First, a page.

In January 1984, during the Chinese New Year celebration, I went back to Taiwan again for three weeks with my new wife Chou Hwa. We saw Master Hsu only a few times. It was at this time that my older kung fu brother Carl Kao, who was Master Hsu’s student also, first introduced me to Master Chiao Chang Hung (pronounced “Chow Chang Hung”). He was the most respected kung-fu master in the Internal Kung Fu Society. It was Master Chiao who brought the Little Nine Heaven System and the Shih Shui system from China to Taiwan.

At that time, Master Chiao would not accept me as his student as he was not taking any new students because he had retired. But he did say that he would introduce me to two of his closest friends. He said, “You should learn Tai Chi from the best Chen Tai-Chi master in all of China and Taiwan. His name is Master Pan Wing Chou (pronounced Pon Wing Zo). I will also introduce you to Master Chin Chi-Yin who is the last lineage holder of the system called Tzu Men-Chang (pronounced Zoo Men Chong). We will all have dinner together and I will ask them if they will accept you as their student. But I cannot promise you what they will say as they have never taught an American before.”

Two days later, Master Chiao, Master Pan, Master Chin, Carl Kao, my wife Chou Hwa and I all met for dinner. Master Chiao asked them if they would accept me as their first American student. They asked me questions about the different styles I had learned and how long I had been practicing. Being Master Chiao’s good friend and respecting his recommendation, both masters agreed to accept me as their student.

On October 9, 1984, I received a phone call from Taiwan informing me that Master Hsu Hong-Chi had died unexpectedly. I left right away for the funeral. The sad thing is he had many American students whom he taught and to this day, they claim how much he taught them and how much they loved him. But not one of them had enough love or respect to attend his funeral, as like many, they talk from the mouth and not from the heart. Of all the hundreds of American students that he taught, I was the only one who respected and loved him enough to go back to Taiwan for his funeral. He died at the age of 50 as the fortuneteller predicted.

A few days after the funeral of Master Hsu, my wife and I went to Master Chiao’s house for a visit. I told Master Chiao of Master Hsu Hong-Chi’s death and explained that I had to come back for his funeral as I respected and loved him very much. Then Master Chiao looked at my wife and said, “ I knew I picked the right one. From the first day I met him, I felt I knew him from another life. I am sure he was a kung fu brother of mine.” From that day on, a strong bond began to take hold between teacher and student. I loved Master Hsu very much and respected him, but wondered if this strange fate of his death was also my destiny to expand my knowledge of what was to come. (Is this what Sui-Mei meant when she told me of my future teacher?)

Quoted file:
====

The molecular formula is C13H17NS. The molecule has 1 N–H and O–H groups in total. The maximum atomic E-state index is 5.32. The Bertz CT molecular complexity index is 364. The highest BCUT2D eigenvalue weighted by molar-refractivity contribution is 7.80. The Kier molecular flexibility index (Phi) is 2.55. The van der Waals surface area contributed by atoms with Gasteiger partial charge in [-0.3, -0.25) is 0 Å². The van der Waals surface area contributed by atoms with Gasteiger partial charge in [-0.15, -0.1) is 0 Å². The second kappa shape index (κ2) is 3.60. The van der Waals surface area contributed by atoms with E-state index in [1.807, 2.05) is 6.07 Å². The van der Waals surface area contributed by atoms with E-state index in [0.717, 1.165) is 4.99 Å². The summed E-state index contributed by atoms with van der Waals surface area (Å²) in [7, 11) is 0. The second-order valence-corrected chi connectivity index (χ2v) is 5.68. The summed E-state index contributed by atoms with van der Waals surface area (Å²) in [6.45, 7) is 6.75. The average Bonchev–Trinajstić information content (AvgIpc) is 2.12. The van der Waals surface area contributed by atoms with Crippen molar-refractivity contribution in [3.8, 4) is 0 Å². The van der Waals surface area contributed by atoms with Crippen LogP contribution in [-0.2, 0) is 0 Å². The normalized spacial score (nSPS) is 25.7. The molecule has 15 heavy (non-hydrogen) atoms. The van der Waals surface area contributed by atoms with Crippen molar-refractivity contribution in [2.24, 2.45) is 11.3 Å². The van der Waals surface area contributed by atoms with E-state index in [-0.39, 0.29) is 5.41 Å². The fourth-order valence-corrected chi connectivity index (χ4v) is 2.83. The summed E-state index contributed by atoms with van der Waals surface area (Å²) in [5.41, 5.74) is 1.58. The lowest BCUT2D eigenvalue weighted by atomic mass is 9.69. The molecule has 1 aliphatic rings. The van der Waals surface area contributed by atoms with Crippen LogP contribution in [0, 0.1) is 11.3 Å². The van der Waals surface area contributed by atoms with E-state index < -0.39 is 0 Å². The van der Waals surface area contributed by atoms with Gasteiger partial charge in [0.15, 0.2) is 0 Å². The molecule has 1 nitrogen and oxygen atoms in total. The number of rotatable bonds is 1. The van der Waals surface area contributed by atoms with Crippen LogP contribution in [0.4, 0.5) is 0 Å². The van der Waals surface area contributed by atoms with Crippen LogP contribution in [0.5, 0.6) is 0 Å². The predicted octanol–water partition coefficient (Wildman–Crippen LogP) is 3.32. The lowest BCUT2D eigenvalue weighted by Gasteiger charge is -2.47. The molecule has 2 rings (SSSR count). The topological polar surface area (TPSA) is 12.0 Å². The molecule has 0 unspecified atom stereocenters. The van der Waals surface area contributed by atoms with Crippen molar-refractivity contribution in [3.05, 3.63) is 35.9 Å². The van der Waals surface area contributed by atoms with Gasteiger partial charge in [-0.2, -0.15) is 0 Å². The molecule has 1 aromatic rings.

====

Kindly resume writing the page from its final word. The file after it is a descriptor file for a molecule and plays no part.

The training started the next day. At 6:00 am I would practice Chen Tai Chi with Master Pan. He was a great teacher. From the beginning he told me, “When doing the form your thighs must be no higher than a 90-degree angle to the ground, so we will be going over and over the moves until you have learned it properly.” I practiced hard and went over repeatedly what my new master was teaching me.

After training in Chen, I was then to meet Master Chin Chi-Yin at Master Chiao’s school at 9:00 am. Master Chin explained to me that Tzu Men Chuan had only three form six fundamental techniques along with the 18 characters. Merely repeating the forms over and over again will do little more than teach me the order of the moves. I must constantly think of how each movement relates to the principles of this style. I must know how to use every move of the form in a fighting situation. Doing the form correctly will teach me many things. Is should be able to develop a sense for the enemy while doing the forms and should constantly focus on how to apply each techniques if found in a confrontation. I need to feel what their bodies are doing during each movement of the form. I also need to be able to feel each movement and each technique. Students are urged to be creative. They need to get away from the idea that a movement in a form can only have one application. I must constantly study and train in order to understand the secrets hidden within the form.

I practiced for anothser three weeks until a few days before it was time for my wife and I to leave. After practicing with Master Chin, Master Chiao came up to me and asked, “Would you like to become my student?” I was almost in tears because the deep, deep feeling from such an honor had overwhelmed me, “Yes, sir.” He said, “Meet me at my house at 2:00 pm today.” With tears in my eyes I said, “Thank you, Master.”